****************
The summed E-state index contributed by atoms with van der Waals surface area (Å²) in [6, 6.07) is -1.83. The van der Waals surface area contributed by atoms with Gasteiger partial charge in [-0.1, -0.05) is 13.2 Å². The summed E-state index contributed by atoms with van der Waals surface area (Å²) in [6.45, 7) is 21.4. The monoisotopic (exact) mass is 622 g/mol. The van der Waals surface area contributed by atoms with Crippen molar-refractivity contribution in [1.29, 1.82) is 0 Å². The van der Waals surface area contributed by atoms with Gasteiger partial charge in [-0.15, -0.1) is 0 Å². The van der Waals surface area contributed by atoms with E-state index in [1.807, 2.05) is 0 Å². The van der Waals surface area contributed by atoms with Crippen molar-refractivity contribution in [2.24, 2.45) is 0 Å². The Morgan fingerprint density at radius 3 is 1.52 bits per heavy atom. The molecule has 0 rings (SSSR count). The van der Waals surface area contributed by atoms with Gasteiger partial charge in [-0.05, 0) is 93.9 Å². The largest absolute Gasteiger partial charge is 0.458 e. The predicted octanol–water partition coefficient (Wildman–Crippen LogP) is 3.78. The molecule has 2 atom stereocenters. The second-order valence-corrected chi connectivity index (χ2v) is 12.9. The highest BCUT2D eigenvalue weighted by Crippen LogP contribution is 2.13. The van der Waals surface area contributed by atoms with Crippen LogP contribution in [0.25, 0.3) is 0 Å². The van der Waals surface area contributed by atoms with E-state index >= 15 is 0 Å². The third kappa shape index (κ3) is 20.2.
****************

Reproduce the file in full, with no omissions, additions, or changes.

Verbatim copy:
The summed E-state index contributed by atoms with van der Waals surface area (Å²) in [6, 6.07) is -1.83. The van der Waals surface area contributed by atoms with Gasteiger partial charge in [-0.1, -0.05) is 13.2 Å². The summed E-state index contributed by atoms with van der Waals surface area (Å²) in [6.45, 7) is 21.4. The monoisotopic (exact) mass is 622 g/mol. The van der Waals surface area contributed by atoms with Crippen molar-refractivity contribution in [1.29, 1.82) is 0 Å². The van der Waals surface area contributed by atoms with Gasteiger partial charge in [-0.15, -0.1) is 0 Å². The van der Waals surface area contributed by atoms with E-state index in [1.807, 2.05) is 0 Å². The van der Waals surface area contributed by atoms with Crippen molar-refractivity contribution in [2.24, 2.45) is 0 Å². The Morgan fingerprint density at radius 3 is 1.52 bits per heavy atom. The molecule has 0 rings (SSSR count). The van der Waals surface area contributed by atoms with Gasteiger partial charge in [-0.05, 0) is 93.9 Å². The largest absolute Gasteiger partial charge is 0.458 e. The predicted octanol–water partition coefficient (Wildman–Crippen LogP) is 3.78. The molecule has 2 atom stereocenters. The second-order valence-corrected chi connectivity index (χ2v) is 12.9. The highest BCUT2D eigenvalue weighted by Crippen LogP contribution is 2.13. The van der Waals surface area contributed by atoms with Crippen LogP contribution in [0.25, 0.3) is 0 Å². The van der Waals surface area contributed by atoms with E-state index >= 15 is 0 Å². The third kappa shape index (κ3) is 20.2.